Sunday, May 4, 2014
It's hard to focus without a trash can. I'm aiming to clear my mind and focus on one thing at a time. To succeed, I need to clean out my closets, create empty space on my bookshelves, clear out the garage, and keep my email inbox well under 100 messages at all times.
The book It's All Too Much, by Peter Walsh, makes a strong case for peace of mind through decluttering. The home or office will be full of distractions unless there is nothing in each room except those things that support the most important things you want to DO in that room. Everything else needs to go.
When all that's left in each room is what matters to you, it's easier to do the things that matter to you. When there is no clothing in the closet except what you actually WEAR more than once a year, you can more easily find your favorite pants, shirts, and shoes. If you decide that you want to draw more often or read more often, you set up spaces where it's easier to find your sketchpads and easier to settle down with a good book and then your life fills with more of the life you want to live.
I think of it as keeping the needle and losing the haystack.
Sunday, April 20, 2014
Imagine if our courts were uncomfortable with conflict. Imagine if--to avoid conflict--they didn't give everyone a chance to present their side of the story, to disagree with each other, to get emotional and confrontational. Imagine if the judge and jury only heard one from one side--maybe just the prosecutor--before declaring a verdict and a sentence.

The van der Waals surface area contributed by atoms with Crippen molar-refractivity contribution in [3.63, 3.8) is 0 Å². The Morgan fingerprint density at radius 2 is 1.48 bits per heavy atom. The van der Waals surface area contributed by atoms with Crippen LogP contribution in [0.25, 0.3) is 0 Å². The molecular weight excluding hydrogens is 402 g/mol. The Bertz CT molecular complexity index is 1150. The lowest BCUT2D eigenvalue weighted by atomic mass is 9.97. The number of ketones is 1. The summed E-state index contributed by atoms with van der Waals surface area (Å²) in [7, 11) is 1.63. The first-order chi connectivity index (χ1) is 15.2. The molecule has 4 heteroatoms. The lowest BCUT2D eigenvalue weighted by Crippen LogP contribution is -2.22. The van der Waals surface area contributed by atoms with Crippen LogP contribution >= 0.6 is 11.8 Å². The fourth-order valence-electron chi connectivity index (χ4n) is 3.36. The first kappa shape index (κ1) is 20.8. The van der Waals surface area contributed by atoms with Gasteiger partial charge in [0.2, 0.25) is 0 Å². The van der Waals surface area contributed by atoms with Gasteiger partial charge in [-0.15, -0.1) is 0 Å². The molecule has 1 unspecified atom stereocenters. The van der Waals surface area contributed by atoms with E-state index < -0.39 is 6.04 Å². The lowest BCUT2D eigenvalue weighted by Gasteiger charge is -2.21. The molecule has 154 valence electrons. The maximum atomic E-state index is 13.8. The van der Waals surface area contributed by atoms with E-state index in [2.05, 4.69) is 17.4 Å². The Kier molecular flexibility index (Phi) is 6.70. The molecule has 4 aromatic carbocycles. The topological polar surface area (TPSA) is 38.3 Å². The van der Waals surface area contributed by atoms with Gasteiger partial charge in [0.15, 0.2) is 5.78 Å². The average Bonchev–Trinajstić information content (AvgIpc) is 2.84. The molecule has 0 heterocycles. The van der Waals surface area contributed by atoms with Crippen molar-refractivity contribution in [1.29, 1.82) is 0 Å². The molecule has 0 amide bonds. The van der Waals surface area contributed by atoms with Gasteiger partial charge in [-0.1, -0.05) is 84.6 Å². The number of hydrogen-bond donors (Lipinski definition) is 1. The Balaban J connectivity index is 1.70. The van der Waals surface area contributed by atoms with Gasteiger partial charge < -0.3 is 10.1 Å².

Chip and Dan Heath make this powerful example early in their book Decisive-How to Make Better Choices in Life and Work to illustrate one of the key requirements of good decision making: seek out a variety of viewpoints before making a decision. They say that the quality of your process for seeking out different points of view is more important than the quality of your THINKING! How logical you are, how analytical, how clever--none of that matters if you don't make sure that people with different points of view get a chance to speak their minds.
So this is another reason we should be happy when other people disagree with us, when other members of the group have different ideas. Just as we expect our courts to give all sides a hearing because we know that this increases the odds of a good decision, we should welcome conflict and objections to our points of view at home or at work.